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Lawmakers examine state-run banks as cut in rates is considered

TAIPEI, Taiwan -- At a Legislative Yuan session yesterday, lawmakers examined eight state-run banks, mulling over a proposal to reduce the maximum allowable interest rate from 20 percent to 16 percent, while raising suspicions that Taiwan's banking sector has been reaping anomalously exorbitant profits at the cost of the public's interests.

In response to lawmakers' queries, four state banks, Mega International Commercial Bank (兆豐金), First Bank (第一金), the Taiwan Cooperative Bank (合庫), and the Taiwan Business Bank (台企銀) confirmed that their credit card operations were profitable. However, of the eight state banks, only Mega Bank and First Bank indicated that their credit card operations were profitable during the past three years. Six state-run banks, the Bank of Taiwan (台銀), the Land Bank of Taiwan (土銀), the Taiwan Cooperative Bank, Hua Nan Bank (華銀), Chang Hua Bank (彰化銀), and the Taiwan Business Bank stated to lawmakers that they would continue credit card services to customers even if the proposal to reduce the maximum allowable interest rate to 16 percent was passed.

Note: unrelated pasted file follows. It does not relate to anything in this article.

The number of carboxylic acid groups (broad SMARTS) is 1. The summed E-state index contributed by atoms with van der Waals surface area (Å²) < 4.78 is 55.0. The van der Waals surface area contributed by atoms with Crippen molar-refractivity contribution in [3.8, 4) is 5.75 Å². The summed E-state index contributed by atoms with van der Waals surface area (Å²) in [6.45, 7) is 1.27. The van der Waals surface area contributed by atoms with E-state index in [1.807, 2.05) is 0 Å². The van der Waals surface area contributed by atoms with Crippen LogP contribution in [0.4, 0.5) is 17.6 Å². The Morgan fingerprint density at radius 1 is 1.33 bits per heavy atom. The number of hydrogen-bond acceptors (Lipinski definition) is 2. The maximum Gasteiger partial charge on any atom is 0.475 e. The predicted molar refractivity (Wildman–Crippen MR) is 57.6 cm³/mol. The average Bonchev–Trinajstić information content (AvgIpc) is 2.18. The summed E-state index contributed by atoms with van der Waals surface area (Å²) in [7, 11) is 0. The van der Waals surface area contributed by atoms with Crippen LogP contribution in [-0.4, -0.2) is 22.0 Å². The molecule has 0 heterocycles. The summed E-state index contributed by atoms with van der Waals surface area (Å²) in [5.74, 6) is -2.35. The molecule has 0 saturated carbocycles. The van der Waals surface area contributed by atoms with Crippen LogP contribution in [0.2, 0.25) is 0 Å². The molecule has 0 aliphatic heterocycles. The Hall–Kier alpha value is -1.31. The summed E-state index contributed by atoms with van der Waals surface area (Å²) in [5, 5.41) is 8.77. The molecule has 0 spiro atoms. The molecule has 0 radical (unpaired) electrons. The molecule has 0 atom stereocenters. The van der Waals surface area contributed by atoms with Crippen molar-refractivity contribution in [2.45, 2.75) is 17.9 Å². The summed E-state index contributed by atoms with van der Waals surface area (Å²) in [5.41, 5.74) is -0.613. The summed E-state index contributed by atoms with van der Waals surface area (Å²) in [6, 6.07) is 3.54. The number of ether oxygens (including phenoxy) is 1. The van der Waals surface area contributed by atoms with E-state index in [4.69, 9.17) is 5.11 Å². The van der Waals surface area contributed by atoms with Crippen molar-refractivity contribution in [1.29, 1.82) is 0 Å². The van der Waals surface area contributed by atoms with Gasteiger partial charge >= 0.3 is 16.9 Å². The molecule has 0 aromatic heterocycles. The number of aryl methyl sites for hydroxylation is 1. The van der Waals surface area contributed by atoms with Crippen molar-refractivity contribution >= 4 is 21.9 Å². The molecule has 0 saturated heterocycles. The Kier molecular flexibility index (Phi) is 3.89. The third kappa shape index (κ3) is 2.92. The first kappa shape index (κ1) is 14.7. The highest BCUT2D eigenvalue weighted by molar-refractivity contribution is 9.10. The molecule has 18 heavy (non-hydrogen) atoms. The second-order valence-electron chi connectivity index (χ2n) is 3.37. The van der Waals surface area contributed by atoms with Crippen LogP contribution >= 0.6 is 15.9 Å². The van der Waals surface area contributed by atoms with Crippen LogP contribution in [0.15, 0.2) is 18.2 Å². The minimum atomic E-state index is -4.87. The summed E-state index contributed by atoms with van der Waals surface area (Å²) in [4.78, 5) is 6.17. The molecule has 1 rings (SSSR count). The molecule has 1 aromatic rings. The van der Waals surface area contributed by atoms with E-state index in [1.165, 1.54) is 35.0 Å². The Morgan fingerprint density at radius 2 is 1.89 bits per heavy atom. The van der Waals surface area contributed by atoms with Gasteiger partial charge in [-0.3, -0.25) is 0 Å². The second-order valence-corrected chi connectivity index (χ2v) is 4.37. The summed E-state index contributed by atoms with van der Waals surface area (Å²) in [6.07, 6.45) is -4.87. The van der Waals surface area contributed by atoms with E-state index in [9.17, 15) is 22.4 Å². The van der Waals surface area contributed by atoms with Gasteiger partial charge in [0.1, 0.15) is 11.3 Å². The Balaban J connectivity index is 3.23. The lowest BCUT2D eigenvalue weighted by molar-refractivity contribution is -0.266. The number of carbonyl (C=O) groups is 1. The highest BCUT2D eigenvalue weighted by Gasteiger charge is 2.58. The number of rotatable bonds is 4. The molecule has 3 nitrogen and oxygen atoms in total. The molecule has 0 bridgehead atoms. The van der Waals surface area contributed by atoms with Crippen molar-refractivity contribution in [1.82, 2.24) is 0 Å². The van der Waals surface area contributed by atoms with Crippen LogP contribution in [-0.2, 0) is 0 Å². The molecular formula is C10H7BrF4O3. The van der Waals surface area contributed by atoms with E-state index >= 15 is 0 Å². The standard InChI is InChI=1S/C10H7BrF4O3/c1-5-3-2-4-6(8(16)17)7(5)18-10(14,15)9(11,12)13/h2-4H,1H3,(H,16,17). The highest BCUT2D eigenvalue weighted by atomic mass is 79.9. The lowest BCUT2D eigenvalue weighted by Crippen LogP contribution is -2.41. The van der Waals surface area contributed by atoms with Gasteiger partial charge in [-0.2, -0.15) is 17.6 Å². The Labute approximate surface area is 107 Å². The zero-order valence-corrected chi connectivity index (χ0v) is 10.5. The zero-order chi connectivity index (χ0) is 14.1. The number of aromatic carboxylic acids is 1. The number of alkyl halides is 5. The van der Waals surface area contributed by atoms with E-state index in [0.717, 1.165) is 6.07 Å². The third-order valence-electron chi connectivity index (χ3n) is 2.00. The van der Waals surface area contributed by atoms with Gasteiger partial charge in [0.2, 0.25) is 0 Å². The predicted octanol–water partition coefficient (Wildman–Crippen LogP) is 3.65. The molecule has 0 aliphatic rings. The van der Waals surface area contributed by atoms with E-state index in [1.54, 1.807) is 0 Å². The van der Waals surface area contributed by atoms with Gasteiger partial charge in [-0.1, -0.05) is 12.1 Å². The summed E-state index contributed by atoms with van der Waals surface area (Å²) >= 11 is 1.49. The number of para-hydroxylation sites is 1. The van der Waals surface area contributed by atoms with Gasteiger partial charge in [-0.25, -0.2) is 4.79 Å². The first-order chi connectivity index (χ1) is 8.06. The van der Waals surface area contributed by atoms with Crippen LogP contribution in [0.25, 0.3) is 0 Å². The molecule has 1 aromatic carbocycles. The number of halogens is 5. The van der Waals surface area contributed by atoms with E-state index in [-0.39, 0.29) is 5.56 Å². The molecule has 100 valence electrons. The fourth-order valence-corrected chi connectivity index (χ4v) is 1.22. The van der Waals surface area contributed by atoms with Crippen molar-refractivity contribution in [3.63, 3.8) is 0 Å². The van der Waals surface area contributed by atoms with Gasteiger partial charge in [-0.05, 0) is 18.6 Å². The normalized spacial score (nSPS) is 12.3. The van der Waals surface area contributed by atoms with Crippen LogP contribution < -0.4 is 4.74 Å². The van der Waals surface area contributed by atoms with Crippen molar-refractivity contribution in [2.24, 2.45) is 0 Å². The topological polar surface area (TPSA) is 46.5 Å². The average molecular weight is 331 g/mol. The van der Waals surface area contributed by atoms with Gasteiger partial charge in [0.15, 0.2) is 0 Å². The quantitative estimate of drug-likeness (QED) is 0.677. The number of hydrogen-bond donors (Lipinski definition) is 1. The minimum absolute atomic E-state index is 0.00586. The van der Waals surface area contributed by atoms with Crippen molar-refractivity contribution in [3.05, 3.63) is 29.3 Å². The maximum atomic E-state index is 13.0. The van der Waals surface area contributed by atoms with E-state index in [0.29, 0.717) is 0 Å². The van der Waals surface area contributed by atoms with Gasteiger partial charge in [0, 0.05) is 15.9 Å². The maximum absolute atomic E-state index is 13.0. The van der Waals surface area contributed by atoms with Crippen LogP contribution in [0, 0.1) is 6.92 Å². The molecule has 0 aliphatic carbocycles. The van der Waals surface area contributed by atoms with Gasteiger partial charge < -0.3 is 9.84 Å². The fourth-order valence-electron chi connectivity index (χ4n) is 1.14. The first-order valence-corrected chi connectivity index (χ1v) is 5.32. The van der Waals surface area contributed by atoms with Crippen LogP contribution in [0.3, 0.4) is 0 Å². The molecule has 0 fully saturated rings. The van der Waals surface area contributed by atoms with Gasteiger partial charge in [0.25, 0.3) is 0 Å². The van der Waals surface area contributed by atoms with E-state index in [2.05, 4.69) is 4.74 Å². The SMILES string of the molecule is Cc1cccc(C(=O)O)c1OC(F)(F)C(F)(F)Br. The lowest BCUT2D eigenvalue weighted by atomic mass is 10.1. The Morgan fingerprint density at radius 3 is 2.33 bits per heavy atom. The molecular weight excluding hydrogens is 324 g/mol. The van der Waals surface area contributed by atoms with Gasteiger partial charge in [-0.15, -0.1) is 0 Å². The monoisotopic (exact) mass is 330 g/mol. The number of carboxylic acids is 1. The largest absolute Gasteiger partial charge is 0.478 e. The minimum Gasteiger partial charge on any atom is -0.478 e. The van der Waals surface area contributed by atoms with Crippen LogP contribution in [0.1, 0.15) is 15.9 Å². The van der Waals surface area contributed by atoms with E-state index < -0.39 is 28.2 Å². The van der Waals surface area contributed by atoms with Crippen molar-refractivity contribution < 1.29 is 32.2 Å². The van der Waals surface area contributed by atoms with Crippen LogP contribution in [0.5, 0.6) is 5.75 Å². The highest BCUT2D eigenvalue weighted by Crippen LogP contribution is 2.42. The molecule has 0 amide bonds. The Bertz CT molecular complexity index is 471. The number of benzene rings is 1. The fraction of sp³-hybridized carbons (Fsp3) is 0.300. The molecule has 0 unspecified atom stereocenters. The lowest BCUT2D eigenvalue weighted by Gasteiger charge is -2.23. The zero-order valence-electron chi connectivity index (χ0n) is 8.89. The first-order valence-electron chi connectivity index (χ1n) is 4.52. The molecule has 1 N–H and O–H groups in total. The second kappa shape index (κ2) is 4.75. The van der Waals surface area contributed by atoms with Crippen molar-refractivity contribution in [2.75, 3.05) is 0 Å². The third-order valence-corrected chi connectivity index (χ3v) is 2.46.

In light of rapidly expanding mortgage loan amounts being doled out recently, with the exception of the Taiwan Business Bank and the Taiwan Cooperative bank, state-run banks stated to lawmakers that they would consent to a bank soundness examination in the event of a 30 percent decline in housing markets across the globe. All eight banks indicated confidence that they expect to pass such an examination with flying colors if the housing market takes a 10- or 20-percent hit.

Despite the banks' assurances, a lawmaker reiterated that following the Asian financial crisis, the economies of Malaysia and Thailand had gone through a decade-long slump, as the regions' real estate bubble burst and tumbled more than 30 percent in value.

With total outstanding home loans tallied at about NT$7.5 trillion, Taiwan's financial sector may not be able to bear the impact of a 30-percent decline in property prices, said the lawmaker. The lawmaker continued to question the Bank of Taiwan on how it intends to forge through catastrophic market developments with its land and properties loan portfolio of NT$500 billion. The Bank of Taiwan replied that it had weathered the Asian financial crisis by gaining new deposits in excess of NT$500 billion, and that its assets are still continuing to grow, while assuring that its BIS capital adequacy ratio ratings are sound.

The lawmaker urged banks to exercise greater caution when approving home mortgages, in particular those intended for high-priced luxury condos, but provide more leniency to first-time home buyers, saying that banks should offer loans as high as 80 or 90 percent of property value for the younger demographic.

The Financial Supervisory Commission (FSC, 金管會) issued a similar advisory, urging banks to note heavy concentrations of borrowing activity, and increase capital reserves.

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